Nothing good came from Hurricane Sandy, one pundit wrote this week, and for thousands of people in the Northeast that was true.
Amid the destruction, though, we got a glimpse of an uncommon and uplifting phenomenon: Politicians of different parties working together toward the greater good.
Republican New Jersey Gov. Chris Christies accolades for President Barack Obama raised eyebrows amid a tight presidential race. But for many Americans, it was a rare taste of bipartisanship, and they liked it.
Is it too much to hope for a big dose of that from the next president and Congress?
Maybe so, if the past is prologue. Congresss incompetence, driven mostly by blind partisanship, has earned it some of the lowest approval ratings it has ever had, and Obama has hardly inspired devotion.
By handily beating Republican challenger Mitt Romney Tuesday, Obama earned up to four more years of facing a polarized, power-sharing Congress and a mountain of problems.
Expect no honeymoon for Obama this time. The Bush-era tax cuts, extended during Obamas tenure, vanish on Dec. 31, and indiscriminate across-the-board spending cuts kick in. Whether a lame-duck Congress acts immediately or delays into the new year, a crisis already awaits Obama. Then theres Iran, Syria, the deficit, health care reform and a dozen other quagmires.
Congress and Obama should note that Romney closed the gap with Obama in the campaigns final weeks only after he redefined himself from a severe conservative to a decided moderate. With the economic recovery so sluggish, an accomplished businessman like Romney should have had a fairly easy time arguing the nation needs change. The closeness of the race testifies to the electorates distaste for Romneys veer to the right in the primaries. Most of the country is in the middle or close to it, yet Congress and the administration bow to the extremes.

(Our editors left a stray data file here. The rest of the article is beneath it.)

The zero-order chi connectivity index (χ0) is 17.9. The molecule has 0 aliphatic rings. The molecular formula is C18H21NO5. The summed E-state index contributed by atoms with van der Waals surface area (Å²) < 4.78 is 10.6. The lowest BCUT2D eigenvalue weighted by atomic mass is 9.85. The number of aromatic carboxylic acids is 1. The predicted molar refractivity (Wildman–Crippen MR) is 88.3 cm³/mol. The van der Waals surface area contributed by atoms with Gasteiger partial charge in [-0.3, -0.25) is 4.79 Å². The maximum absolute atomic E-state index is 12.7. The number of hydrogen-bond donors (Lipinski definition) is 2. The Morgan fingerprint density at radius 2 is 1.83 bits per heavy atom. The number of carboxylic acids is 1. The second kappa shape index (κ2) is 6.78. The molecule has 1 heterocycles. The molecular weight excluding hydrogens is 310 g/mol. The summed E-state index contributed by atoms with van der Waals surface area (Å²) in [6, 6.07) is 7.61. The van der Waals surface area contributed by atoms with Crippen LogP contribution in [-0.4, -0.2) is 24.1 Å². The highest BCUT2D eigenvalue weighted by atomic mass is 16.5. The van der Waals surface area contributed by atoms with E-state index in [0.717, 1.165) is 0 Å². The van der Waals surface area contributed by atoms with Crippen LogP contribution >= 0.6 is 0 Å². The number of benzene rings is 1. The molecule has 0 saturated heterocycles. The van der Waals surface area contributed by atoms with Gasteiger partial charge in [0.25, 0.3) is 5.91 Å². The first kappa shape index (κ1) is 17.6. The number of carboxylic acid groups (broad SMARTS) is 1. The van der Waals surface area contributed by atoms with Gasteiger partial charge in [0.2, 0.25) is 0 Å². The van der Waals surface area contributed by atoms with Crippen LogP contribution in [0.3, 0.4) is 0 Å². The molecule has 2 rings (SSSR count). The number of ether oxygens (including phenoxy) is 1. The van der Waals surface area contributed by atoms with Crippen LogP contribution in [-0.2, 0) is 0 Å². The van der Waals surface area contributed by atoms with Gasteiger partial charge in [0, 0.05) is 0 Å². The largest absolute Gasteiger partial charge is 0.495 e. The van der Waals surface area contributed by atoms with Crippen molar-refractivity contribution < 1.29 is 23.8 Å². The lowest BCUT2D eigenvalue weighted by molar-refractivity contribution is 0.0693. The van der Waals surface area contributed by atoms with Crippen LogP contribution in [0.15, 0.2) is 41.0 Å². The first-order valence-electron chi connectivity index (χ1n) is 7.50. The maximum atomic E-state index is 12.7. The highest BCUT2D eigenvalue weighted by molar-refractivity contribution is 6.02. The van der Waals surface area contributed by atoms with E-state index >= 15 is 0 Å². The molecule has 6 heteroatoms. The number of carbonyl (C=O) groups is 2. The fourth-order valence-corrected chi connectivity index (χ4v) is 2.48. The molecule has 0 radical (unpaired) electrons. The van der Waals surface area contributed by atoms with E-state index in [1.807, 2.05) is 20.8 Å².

Obama must end that. He must articulate a specific but broad vision that forces the country to confront the hard truths it faces. He must have the political skills to sell it to a fractured Congress skills he didnt demonstrate in his first term. If that proves impossible, his plan must ring true enough that he can sell it to the people, which will in turn force Congress to get on board.
A majority of voters expected that from Obama in his first term, and he failed. We cant afford four more years of that. The president must lead, and the Republican U.S. House and Democratic U.S. Senate must put the countrys future before special interests and calculations around the 2014 midterm election.
The polarization that has intensified its grip on the United States over the past decade or so is a clear and present danger to our continued prosperity. Its bigger than any individual president or even 535 members of Congress. But if an effort to change doesnt start with them, the debt rises, the safety net frays and our countrys relative affluence is genuinely imperiled.
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